The event, co-sponsored by the Michigan Organizing Project (M.O.P.), ISAAC, and the Hispanic American Center, aimed to educate the community about immigration issues and mobilize a growing political base to speak up and advocate for justice on behalf of a growing generation of immigrants.
If it were to pass through both House and Senate votes, the DREAM (Development, Relief and Education for Alien Minors) Act would allow students without documentation to apply for and potentially receive federal aid to cover tuition costs for higher education. As it now stands, immigrant children lacking proof of legal residency are deemed ineligible for such assistance.
“The Hispanic community has to come together--documented and undocumented--around this issue,” explained Lori Mercedes, program director for the Hispanic American Center. “It is important for us that we are there helping our kids gain access to education.”
Mercedes, a Nicaraguan-born immigrant, spent two years of her childhood living as an undocumented immigrant in Mexico while waiting for her family’s political asylum appeal to clear. She knows firsthand the difficulties of living in fear and uncertainty.
Each person in attendance at the rally received a graduation cap with a tassel, giving the evening a commencement-like spirit.
And education was at the heart of the agenda. A full slate of individuals addressed the crowd in both Spanish and English, discoursing on the history of the labor movement, the complexity of immigration issues, and access to education.
“We need to educate each other,” said Santiago Valles, professor of African Studies at Western Michigan and one of the evening's keynote speakers.
From the podium, Valles encouraged those in attendance to learn more about labor and immigrants’ role in the US work force. “We came to the US because of the economic conditions imposed upon us in our home countries--conditions that were created by many of the same businesses we are forced to work for in the state. We need to make that connection,” an animated Valles told the crowd.
He also spoke about Lucia Parsons, a Latina survivor of the labor movement’s Haymarket Uprising that took place in 1887 in Chicago. “Google her,” he implored. “She was one of the most important educators in the movement.”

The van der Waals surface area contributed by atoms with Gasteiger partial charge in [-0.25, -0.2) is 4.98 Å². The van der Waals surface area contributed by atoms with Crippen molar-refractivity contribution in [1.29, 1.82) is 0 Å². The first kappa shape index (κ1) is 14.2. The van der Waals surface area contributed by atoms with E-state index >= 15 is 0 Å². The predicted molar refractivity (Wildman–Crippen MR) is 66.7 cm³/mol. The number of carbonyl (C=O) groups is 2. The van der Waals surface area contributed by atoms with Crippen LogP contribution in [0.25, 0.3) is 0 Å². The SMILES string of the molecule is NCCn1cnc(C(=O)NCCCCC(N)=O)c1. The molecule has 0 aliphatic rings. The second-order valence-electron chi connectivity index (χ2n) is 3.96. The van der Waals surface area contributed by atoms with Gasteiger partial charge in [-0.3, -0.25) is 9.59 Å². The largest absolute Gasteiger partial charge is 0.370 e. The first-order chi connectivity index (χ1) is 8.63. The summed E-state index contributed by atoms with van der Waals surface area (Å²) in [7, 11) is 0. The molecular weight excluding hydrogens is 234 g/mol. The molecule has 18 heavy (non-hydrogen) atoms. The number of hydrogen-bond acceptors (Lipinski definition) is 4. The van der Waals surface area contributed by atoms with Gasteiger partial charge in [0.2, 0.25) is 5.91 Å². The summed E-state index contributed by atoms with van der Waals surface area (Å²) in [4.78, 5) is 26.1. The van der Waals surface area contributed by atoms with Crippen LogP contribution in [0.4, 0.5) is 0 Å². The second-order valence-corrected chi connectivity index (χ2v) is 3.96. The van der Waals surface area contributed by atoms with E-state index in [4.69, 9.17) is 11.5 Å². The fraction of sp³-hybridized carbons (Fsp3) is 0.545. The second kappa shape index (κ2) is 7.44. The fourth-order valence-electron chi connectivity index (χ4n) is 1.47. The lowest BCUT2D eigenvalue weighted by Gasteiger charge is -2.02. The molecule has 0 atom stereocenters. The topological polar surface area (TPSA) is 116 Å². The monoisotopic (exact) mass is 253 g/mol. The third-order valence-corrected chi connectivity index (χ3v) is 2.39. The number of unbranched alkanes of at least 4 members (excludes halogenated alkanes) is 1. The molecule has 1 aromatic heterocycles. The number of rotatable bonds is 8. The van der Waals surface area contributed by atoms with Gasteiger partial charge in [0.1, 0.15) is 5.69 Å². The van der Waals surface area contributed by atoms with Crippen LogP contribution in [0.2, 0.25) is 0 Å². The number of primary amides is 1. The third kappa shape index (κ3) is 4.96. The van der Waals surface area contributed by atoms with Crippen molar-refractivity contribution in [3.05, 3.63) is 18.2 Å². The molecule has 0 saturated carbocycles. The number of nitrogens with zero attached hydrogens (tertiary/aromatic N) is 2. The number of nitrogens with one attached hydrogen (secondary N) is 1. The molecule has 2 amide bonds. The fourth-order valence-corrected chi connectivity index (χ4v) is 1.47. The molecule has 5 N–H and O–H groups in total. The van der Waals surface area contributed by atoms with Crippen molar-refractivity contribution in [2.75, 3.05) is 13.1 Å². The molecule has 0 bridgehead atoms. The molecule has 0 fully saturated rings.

Huber Cabrerra, a recent immigrant to the states from Guatemala, was eager to learn more. “I’m Hispanic,” he said in Spanish, indicating he felt more comfortable expressing himself in his native language. “I knew there was going to be a rally. I came because I want to become more informed about the issues,” he said.
The DREAM Act
Diana Hernandez spoke specifically to the DREAM Act. Director of Multicultural Affairs at Western Michigan, Hernandez has observed firsthand the consequences suffered by immigrant children due to current U.S. policy. “Es una lástima--it’s a shame,” she said. “(Undocumented students) can’t register and become part of the university.”
Testifying to this fact, Obdulia Morales spoke about her experiences as a high school student in Kalamazoo. “The are many undocumented students here who really want to get an education and make a difference. The DREAM Act is the hope of our dreams, to make that possibility a reality.”
“I hope they do pass it,” said Lizbette Armijo, a staffer with the Hispanic American Center. “There are lots of Hispanics who would like to go to school and move on to good careers.”
LInda Cook-MacDonald spoke as a representative of ISAAC, a local advocacy and action group. She expressed more than hope. “It must pass,” she emphasized, urging attendees to actively respond. “We want a different United States than what we have now, one where everyone has access to education.”
“But it won’t happen with us sitting on our hands.”
Nathan Dannison, Cook-MacDonald's colleague at ISAAC, confirmed the importance of the critical mass. "We're close to the requisite number of votes to pass the DREAM Act," he said. "It's a matter of making our representatives know what we believe."
Not without celebration
As any effective social movement should be, the evening was not without song and dance. Justice-infused hip hop artist El Diez was present with carefully crafted lyrics inspiring hope for change. He performed “Querida Mamá,” a song about a mother in the U.S. who received letters from her children back in her home country, separated by an impermeable border and economic necessity.
El Diez, born in El Salvador, encountered hip hop in Los Angeles in 1983, near the genre’s conception. For him, music is a vehicle of change. “It’s a voice. I choose my lyrics wisely--I can only listen to something talking about social justice.”
Also among performers were thirteen-year-old soloist Karla Ruiz-Velasco and her father, Javier Ruiz.
Afterwards, attendees were treated to a home-cooked meal prepared by Maria Gomez and Lydia McNamara. Both active in immigrant issues, Gomez works for M.O.P. while McNamara owns La Hispánica International Market, a local grocery store catering to Kalamazoo’s Latino community.
Jordan Bruxvoort was encouraged by the unity on display at the event. "It's great to see the various organizations and individuals working together," said Bruxvoort, an organizer for M.O.P.
As people ate, music played over the loud speaker. A father danced with his daughter amidst others proudly wearing their graduation caps. One was left to hope that the dream of education and prosperity will become reality, and that girls and boys like the one dancing this evening will one day be found moving their tassels from one side to the other.
Brian Paff, The Micah Center